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I'd like to clarify how the configuration address space in PCI and PCIe works. Namely, a PCI peripheral on a bus is addressed with device:function pair (the bus or domain:bus are not included, since only 1 bus is considered). How is device address determined? What sets it?

According to the answer in this question on superuser and other texts the device address is actually address of the PCI slot, and thus it should be wired in the hardware during manufacturing. Is it correct?

Then, how is this address defined in PCIe case?

From the same answer:

each device has its own individual point-to-point serial connection to its upstream device

-- thus, in PCIe each slot is connected to upstream switch device in star topology. And addresses of the slots are re-assigned by the switch on reset? (So, on power-up the switch calls for devices in each slot and if there is a response the switch assigns device address to the slot?) As in the same answer:

(hence each bridge, including the top-level "root complex", tells each device what its device ID will be)

Or they are also resolved in hardware/firmware of the switch? (And the switch always has a device address assigned to those wires going to a slot.)

It seems for easier hot-plug-ability each slot should have permanent address on the bus (on the "network" of the PCIe switch).

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This is rather different between PCI and PCI express. However, the bus and device numbers are not explicitly configured. For PCI, the device number is determined by which AD line is tied to the IDSEL input. Hence the device number is determined by the physical slot in which the card is installed, determined by the board layout. See https://superuser.com/questions/1057421/how-is-the-device-determined-in-pci-enumeration-bus-device-function for more information.

For PCIe, what happens is that host software configures the switch ports to route traffic based on the bus and device numbers, then the target device captures the bus and device numbers from the PCIe configuration request TLPs. The switches themselves are dumb - they rely on host software to configure everything, and then route traffic based on the base/limit and bus number register settings. Each link is point-to-point and gets its own bus number. The device at the far end of a link always has device number 0. Inside of PCIe switches there is an emulated PCI bus, and each switch port will have its own device number. So the ports that correspond to each slot can have different device numbers, fixed in silicon by the switch manufacturer, but the devices installed in those slots will all have device number 0.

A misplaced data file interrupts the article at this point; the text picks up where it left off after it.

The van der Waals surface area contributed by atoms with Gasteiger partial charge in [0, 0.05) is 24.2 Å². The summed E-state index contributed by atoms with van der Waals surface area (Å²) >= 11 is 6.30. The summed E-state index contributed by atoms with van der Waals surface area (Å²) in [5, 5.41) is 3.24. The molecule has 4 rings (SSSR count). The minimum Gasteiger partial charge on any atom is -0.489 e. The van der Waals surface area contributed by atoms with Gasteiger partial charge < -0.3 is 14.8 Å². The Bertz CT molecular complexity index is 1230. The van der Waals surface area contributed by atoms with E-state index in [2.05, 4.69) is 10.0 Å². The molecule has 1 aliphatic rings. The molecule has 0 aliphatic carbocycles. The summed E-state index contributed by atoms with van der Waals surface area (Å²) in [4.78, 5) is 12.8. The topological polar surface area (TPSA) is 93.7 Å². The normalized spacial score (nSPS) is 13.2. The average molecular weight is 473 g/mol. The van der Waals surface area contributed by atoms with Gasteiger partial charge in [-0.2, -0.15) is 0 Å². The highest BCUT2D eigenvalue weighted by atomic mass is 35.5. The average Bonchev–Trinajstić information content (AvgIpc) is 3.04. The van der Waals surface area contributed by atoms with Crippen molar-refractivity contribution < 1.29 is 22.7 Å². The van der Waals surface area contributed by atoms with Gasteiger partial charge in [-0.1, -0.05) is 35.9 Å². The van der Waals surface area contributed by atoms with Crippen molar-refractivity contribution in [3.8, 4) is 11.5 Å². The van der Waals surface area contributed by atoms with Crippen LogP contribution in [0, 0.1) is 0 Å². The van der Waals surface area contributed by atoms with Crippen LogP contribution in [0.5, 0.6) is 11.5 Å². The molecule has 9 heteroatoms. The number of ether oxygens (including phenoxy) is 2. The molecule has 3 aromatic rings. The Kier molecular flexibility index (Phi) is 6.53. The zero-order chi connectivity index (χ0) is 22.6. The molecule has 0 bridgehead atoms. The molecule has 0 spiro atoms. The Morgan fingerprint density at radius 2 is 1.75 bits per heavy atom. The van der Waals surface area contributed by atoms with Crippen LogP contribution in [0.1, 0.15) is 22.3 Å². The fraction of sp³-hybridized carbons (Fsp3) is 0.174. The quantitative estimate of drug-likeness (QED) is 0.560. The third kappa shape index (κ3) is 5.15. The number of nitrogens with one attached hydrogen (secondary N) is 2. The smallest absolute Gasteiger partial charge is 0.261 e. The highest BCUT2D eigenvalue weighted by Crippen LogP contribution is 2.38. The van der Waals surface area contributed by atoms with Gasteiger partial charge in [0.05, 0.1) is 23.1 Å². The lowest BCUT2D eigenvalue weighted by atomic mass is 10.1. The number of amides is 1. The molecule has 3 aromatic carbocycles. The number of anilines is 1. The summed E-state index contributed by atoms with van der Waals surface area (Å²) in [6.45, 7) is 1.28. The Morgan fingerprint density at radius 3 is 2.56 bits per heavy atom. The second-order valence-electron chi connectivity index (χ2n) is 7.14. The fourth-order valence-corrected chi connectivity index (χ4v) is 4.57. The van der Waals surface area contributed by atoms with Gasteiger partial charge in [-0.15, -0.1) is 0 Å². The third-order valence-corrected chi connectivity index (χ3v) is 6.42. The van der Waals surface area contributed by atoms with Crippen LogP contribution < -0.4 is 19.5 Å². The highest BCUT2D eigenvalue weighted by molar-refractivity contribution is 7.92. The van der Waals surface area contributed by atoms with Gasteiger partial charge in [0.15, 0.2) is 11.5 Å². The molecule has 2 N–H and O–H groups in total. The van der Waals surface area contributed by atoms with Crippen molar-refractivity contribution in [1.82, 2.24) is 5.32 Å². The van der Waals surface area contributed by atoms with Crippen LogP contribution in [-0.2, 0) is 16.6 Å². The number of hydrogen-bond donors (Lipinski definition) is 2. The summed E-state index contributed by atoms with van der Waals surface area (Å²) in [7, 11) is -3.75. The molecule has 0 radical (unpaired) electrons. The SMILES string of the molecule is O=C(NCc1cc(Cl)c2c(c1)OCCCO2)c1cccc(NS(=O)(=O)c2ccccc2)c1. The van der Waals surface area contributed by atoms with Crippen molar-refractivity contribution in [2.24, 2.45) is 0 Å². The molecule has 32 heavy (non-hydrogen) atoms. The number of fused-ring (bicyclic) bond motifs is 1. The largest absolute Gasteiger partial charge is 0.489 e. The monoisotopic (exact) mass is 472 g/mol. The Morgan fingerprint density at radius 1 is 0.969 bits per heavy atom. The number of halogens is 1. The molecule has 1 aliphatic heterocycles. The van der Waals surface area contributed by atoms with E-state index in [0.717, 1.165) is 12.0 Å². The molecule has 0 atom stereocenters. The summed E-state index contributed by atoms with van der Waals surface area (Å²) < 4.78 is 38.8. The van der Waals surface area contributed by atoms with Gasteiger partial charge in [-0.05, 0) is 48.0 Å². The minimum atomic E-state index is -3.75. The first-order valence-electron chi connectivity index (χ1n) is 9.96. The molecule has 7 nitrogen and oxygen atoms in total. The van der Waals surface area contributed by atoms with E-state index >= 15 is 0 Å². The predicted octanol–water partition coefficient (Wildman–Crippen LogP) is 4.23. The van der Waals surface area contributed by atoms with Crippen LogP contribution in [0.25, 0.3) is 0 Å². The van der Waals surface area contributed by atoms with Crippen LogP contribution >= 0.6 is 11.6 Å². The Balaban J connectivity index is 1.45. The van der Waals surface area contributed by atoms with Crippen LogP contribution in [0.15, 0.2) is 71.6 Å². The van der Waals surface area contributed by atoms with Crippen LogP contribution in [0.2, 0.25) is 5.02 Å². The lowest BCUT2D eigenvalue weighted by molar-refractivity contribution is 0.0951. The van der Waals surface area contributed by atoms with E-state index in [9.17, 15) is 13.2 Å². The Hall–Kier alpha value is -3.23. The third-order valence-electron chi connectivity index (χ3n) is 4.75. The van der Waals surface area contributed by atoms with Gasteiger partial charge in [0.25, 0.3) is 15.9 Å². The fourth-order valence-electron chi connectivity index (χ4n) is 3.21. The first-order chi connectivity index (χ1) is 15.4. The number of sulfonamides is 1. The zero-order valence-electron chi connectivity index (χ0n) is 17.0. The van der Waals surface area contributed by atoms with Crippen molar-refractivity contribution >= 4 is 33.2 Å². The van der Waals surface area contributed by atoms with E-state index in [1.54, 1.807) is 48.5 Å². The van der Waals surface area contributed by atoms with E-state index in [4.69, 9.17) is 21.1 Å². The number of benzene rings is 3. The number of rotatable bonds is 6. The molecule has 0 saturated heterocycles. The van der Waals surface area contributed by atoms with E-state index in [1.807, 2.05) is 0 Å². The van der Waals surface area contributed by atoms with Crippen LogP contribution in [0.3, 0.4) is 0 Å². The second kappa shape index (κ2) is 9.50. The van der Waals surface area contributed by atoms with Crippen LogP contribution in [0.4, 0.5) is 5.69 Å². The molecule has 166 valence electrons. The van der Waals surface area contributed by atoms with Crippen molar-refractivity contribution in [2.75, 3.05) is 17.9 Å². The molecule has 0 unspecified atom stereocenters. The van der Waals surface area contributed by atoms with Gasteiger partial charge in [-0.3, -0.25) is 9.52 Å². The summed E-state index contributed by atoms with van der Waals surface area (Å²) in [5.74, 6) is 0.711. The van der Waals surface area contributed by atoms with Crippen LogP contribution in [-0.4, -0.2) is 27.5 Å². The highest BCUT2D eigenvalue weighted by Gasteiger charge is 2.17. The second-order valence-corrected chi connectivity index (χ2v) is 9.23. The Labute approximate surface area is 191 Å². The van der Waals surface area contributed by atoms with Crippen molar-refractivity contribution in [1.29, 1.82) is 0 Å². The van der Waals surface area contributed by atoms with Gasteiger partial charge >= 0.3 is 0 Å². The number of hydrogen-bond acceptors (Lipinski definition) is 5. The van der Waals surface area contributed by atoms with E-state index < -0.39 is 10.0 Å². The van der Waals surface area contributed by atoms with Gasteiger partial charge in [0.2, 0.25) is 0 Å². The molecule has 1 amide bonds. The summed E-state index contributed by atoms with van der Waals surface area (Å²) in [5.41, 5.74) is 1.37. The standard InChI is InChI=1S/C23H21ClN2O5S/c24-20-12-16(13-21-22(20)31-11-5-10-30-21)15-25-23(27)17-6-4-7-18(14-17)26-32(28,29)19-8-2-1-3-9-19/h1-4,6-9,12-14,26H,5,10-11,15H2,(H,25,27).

Since the device number always being zero is a bit of a waste, ARI was created for PCIe. When ARI is enabled, the device number gets rolled into the function number, enabling a single PCIe device to support up to 256 functions. This goes hand in hand with SR-IOV.

For hot-plugging, it is up to software to set aside both address space and bus numbers to support new devices in the hierarchy. PCIe is designed to be an extension of PCI and as a result hot-plug support is poor.

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  • \$\begingroup\$ I guess, this explains everything: "Inside of PCIe switches there is an emulated PCI bus, and each switch port will have its own device number. So the ports that correspond to each slot can have different device numbers, fixed in silicon by the switch manufacturer, but the devices installed in those slots will all have device number 0." And when "the host software configures the switch ports to route traffic..." it basically assigns the device numbers to the switch ports, right? \$\endgroup\$ – xealits Oct 28 at 11:49
  • \$\begingroup\$ No, the switch port device numbers are generally fixed in silicon and cannot be changed. Software can only set bus numbers indirectly by configuring the bus number registers on the port upstream of the device \$\endgroup\$ – alex.forencich Oct 29 at 17:41
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The "device ID" is a value that is read from one of the device's registers. It has nothing to do with how the device is connected, and multiple devices can have the same ID.

What that answer calls "device ID" actually is the slot number.

A PCI-E switch pretends to have two levels of PCI buses, one between the upstream device and a bridge for each downstream port, and one with a 1:1 connection for each port. So the physical PCI-E connection is point-to-point, but the virtual bus inside the switch has many devices, and therefore many slot numbers.

Slot numbers describe physical connections, and never change.

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  • \$\begingroup\$ ooops! I didn't mean "device ID/vendor ID" -- going to fix the question now. They call it "device address/device number" -- somehow I averaged it to "device ID". Not sure about official naming in the specification.. \$\endgroup\$ – xealits Apr 12 '17 at 15:26

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